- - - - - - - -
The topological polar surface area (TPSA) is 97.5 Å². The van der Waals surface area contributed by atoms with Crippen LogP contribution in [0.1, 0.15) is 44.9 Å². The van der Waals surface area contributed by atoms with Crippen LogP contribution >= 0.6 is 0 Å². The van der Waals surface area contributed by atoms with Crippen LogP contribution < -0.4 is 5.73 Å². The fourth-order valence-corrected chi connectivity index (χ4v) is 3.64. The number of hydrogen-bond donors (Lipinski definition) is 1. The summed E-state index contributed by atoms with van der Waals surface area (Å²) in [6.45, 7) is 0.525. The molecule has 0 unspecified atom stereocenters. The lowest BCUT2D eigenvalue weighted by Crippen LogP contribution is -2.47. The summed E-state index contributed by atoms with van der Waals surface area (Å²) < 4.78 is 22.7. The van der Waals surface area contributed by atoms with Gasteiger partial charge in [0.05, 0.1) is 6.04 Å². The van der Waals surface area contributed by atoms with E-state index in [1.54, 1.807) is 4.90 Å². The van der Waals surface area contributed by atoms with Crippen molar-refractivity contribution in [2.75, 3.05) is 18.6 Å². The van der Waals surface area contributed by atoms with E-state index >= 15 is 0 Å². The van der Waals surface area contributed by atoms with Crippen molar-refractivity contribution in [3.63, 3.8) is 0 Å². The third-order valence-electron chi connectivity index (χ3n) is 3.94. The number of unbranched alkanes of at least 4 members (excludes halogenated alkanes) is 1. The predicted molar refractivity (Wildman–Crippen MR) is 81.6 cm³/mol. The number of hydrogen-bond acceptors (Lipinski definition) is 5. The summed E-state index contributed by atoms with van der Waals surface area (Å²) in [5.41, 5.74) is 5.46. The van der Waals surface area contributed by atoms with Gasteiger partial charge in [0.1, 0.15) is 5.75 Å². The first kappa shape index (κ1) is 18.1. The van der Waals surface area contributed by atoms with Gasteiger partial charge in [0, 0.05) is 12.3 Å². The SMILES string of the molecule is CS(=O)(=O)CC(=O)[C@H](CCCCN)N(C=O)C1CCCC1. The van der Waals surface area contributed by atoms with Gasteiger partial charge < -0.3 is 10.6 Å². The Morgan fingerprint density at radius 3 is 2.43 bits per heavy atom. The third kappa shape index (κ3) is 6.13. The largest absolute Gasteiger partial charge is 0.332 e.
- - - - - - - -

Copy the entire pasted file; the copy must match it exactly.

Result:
The topological polar surface area (TPSA) is 97.5 Å². The van der Waals surface area contributed by atoms with Crippen LogP contribution in [0.1, 0.15) is 44.9 Å². The van der Waals surface area contributed by atoms with Crippen LogP contribution >= 0.6 is 0 Å². The van der Waals surface area contributed by atoms with Crippen LogP contribution < -0.4 is 5.73 Å². The fourth-order valence-corrected chi connectivity index (χ4v) is 3.64. The number of hydrogen-bond donors (Lipinski definition) is 1. The summed E-state index contributed by atoms with van der Waals surface area (Å²) in [6.45, 7) is 0.525. The molecule has 0 unspecified atom stereocenters. The lowest BCUT2D eigenvalue weighted by Crippen LogP contribution is -2.47. The summed E-state index contributed by atoms with van der Waals surface area (Å²) < 4.78 is 22.7. The van der Waals surface area contributed by atoms with Gasteiger partial charge in [0.05, 0.1) is 6.04 Å². The van der Waals surface area contributed by atoms with E-state index in [1.54, 1.807) is 4.90 Å². The van der Waals surface area contributed by atoms with Crippen molar-refractivity contribution in [2.75, 3.05) is 18.6 Å². The van der Waals surface area contributed by atoms with E-state index >= 15 is 0 Å². The van der Waals surface area contributed by atoms with Crippen molar-refractivity contribution in [3.63, 3.8) is 0 Å². The third-order valence-electron chi connectivity index (χ3n) is 3.94. The number of unbranched alkanes of at least 4 members (excludes halogenated alkanes) is 1. The predicted molar refractivity (Wildman–Crippen MR) is 81.6 cm³/mol. The number of hydrogen-bond acceptors (Lipinski definition) is 5. The summed E-state index contributed by atoms with van der Waals surface area (Å²) in [5.41, 5.74) is 5.46. The van der Waals surface area contributed by atoms with Gasteiger partial charge in [0.1, 0.15) is 5.75 Å². The first kappa shape index (κ1) is 18.1. The van der Waals surface area contributed by atoms with Gasteiger partial charge in [0, 0.05) is 12.3 Å². The SMILES string of the molecule is CS(=O)(=O)CC(=O)[C@H](CCCCN)N(C=O)C1CCCC1. The van der Waals surface area contributed by atoms with Gasteiger partial charge < -0.3 is 10.6 Å². The Morgan fingerprint density at radius 3 is 2.43 bits per heavy atom. The third kappa shape index (κ3) is 6.13. The largest absolute Gasteiger partial charge is 0.332 e.